When San Francisco Playhouse moved from 533 Sutter to 450 Post, it was a Herculean undertaking, fraught with grave risks on all sides. I feared that though we had challenges with our Sutter Street landlord, we might have even more difficulties with our new landlord, the Elks. I feared that the Department of Building Inspection would reject our plan to convert the former 700-seat space to 200 seats. Mostly, I was terrified that no one would show up. We needed to literally double our audience size in order to cover the significant increase in expenses at the new space. In other words, I was scared.
Reflecting back on that time, I realize that I went into full battle mode. I toughened myself up and shut down a portion of my empathy capacity. I was tasked with the nearly impossible: to build an entirely new theater space and simultaneously mount an incredibly complex musical, Bloody Bloody Andrew Jackson, in only six weeks’ time. There was no time for second guessing; no margin for error, whatsoever. I had to make every decision and take every action with the utter conviction that I was right, that it would all work out, and that I was on a sacred mission from the artistic gods. I can see now that in my crazed drive for success, I trampled on a few folks, including people who were closest to me and whose help I needed most. I could justify my behavior with various excuses: this person dropped the ball; that person failed to listen to me properly. But that would be hogwash. The truth is that I empowered myself, for the sake of the Art, to belittle and marginalize several people around me.
Professional theatre is an extraordinarily tough business. And like in many competitive fields, to succeed in the theater business, one needs great determination, confidence and the capacity for endless hard work in addition to talent. All of which requires an extremely well-developed sense of self. Or rather, a big ego. And as we all know, a strong ego is often accompanied by a host of unpleasant character traits: a refusal to admit one is wrong; a fiercely competitive inclination that overshadows basic forms of humanity and compassion; a my-way-or-the-highway syndrome; a tendency to belittle and even wish ill on the competition; an inability to accept constructive criticism.
This is the double-edged sword of the artistic temperament. As artists, we need to single-mindedly believe in our vision and relentlessly pursue excellence. We need ambitious goals driven from an urge to succeed that emanates from our very core. But at what cost? How do we balance the necessary ambition with our theater’s mission to promote compassion in the empathy gym, both on and off stage? How can we generate the requisite horsepower to move the train up the hill without crushing others beneath the wheels and leaving behind a wake of destruction?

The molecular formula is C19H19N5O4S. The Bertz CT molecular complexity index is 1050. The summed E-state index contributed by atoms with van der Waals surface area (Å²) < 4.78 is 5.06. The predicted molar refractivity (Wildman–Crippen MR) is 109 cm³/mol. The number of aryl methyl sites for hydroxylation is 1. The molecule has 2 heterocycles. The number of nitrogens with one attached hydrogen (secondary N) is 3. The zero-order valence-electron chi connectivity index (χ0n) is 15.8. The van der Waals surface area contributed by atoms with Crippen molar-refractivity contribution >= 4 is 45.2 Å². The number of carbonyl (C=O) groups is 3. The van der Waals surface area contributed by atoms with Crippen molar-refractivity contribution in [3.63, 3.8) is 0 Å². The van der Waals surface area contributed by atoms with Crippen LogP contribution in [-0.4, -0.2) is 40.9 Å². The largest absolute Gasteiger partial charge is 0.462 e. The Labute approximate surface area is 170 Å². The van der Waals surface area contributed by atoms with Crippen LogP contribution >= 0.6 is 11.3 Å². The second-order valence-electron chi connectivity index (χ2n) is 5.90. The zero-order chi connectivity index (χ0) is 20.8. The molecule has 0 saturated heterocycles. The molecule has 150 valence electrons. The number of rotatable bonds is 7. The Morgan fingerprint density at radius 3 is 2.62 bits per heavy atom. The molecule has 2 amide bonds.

These are the quandaries ambitious people face in every profession. Artistic ambition, however, often involves a special clouding of the mind that prevents us from observing when we let the desire for success overwhelm our humanity: the sense that we are serving a greater Artistic purpose than our mere mortal selves. We tell ourselves that the Art we struggle so hard to create will transform lives, strengthen the community, imbue wisdom to all who consume it. And we ardently believing that the Art will change the world for the better, we tell ourselves that such an end most surely justifies the means.
And this is what happened to me five years ago, when my ambition and drive for success with the move to the new theater blinded me to the effects of my behavior on those around me – the very people that I cared about and needed the most. Did I say I was sorry? Of course. Have I forgiven myself? Yes. I continually learn from such experiences so that I can grow as both a leader and as a human being. I can reflect on these kinds of situations to gain perspective and a sense of humility. Ultimately, the type of art we strive to create at San Francisco Playhouse requires a certain kind of humility. In order to be a true artistic collaboration, I must admit that I may be wrong. When I am directing a show, I must be open to the fact that an actor, designer, or stage manager may have a better idea than I do. I must remember that to inspire the best from an actor or designer, I must listen to them openly and create an environment of trust rather than an atmosphere of fear and criticism.
Humility comes from facing our short-comings and acknowledging our failures. Yes, we need strong egos to survive and succeed in the theatre. We must have confidence that we can succeed, or we would never even try. But I believe that genuine confidence comes from having the humility to admit that one individual does not have all the answers; that our greatest strength derives from empowering the ensemble to shoulder the load. Theatre is the ultimate social art. It requires every one of us – actors, director, designers, technicians, stage managers, house managers, concessions, box office, development, marketing, literary, education, accounting, and administration – to work together to the best of our abilities in order to successfully mount a great production. Instead of sacrificing our humanity, we need only sacrifice our ego for the greater good of the Art.
As always, I’d love to hear your thoughts. Please feel free to leave your comments below.
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